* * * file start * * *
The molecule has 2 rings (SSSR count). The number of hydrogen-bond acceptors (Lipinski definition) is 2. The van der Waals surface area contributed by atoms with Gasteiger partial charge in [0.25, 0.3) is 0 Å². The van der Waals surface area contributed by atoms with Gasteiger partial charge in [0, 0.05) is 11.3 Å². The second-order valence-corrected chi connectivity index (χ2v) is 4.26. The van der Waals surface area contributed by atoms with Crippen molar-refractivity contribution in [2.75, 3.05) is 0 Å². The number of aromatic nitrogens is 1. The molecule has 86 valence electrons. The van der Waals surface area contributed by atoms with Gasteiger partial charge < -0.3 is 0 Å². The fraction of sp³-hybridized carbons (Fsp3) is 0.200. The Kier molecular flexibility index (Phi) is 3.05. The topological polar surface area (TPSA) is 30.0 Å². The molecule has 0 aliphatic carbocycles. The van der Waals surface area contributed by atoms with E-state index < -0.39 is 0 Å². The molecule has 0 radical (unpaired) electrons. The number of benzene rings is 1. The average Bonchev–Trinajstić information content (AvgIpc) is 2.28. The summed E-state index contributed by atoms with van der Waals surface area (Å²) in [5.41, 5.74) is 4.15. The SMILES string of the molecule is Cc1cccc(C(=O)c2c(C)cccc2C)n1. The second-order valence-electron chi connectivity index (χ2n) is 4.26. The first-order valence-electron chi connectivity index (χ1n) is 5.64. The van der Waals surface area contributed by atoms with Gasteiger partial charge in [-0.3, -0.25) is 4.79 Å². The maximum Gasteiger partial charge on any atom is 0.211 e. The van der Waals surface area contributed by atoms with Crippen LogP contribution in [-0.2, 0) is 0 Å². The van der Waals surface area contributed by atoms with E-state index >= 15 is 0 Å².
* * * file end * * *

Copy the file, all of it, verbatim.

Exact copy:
The molecule has 2 rings (SSSR count). The number of hydrogen-bond acceptors (Lipinski definition) is 2. The van der Waals surface area contributed by atoms with Gasteiger partial charge in [0.25, 0.3) is 0 Å². The van der Waals surface area contributed by atoms with Gasteiger partial charge in [0, 0.05) is 11.3 Å². The second-order valence-corrected chi connectivity index (χ2v) is 4.26. The van der Waals surface area contributed by atoms with Crippen molar-refractivity contribution in [2.75, 3.05) is 0 Å². The number of aromatic nitrogens is 1. The molecule has 86 valence electrons. The van der Waals surface area contributed by atoms with Gasteiger partial charge < -0.3 is 0 Å². The fraction of sp³-hybridized carbons (Fsp3) is 0.200. The Kier molecular flexibility index (Phi) is 3.05. The topological polar surface area (TPSA) is 30.0 Å². The molecule has 0 aliphatic carbocycles. The van der Waals surface area contributed by atoms with E-state index < -0.39 is 0 Å². The molecule has 0 radical (unpaired) electrons. The number of benzene rings is 1. The average Bonchev–Trinajstić information content (AvgIpc) is 2.28. The summed E-state index contributed by atoms with van der Waals surface area (Å²) in [5.41, 5.74) is 4.15. The SMILES string of the molecule is Cc1cccc(C(=O)c2c(C)cccc2C)n1. The second-order valence-electron chi connectivity index (χ2n) is 4.26. The first-order valence-electron chi connectivity index (χ1n) is 5.64. The van der Waals surface area contributed by atoms with Gasteiger partial charge in [-0.3, -0.25) is 4.79 Å². The maximum Gasteiger partial charge on any atom is 0.211 e. The van der Waals surface area contributed by atoms with Crippen LogP contribution in [-0.2, 0) is 0 Å². The van der Waals surface area contributed by atoms with E-state index >= 15 is 0 Å².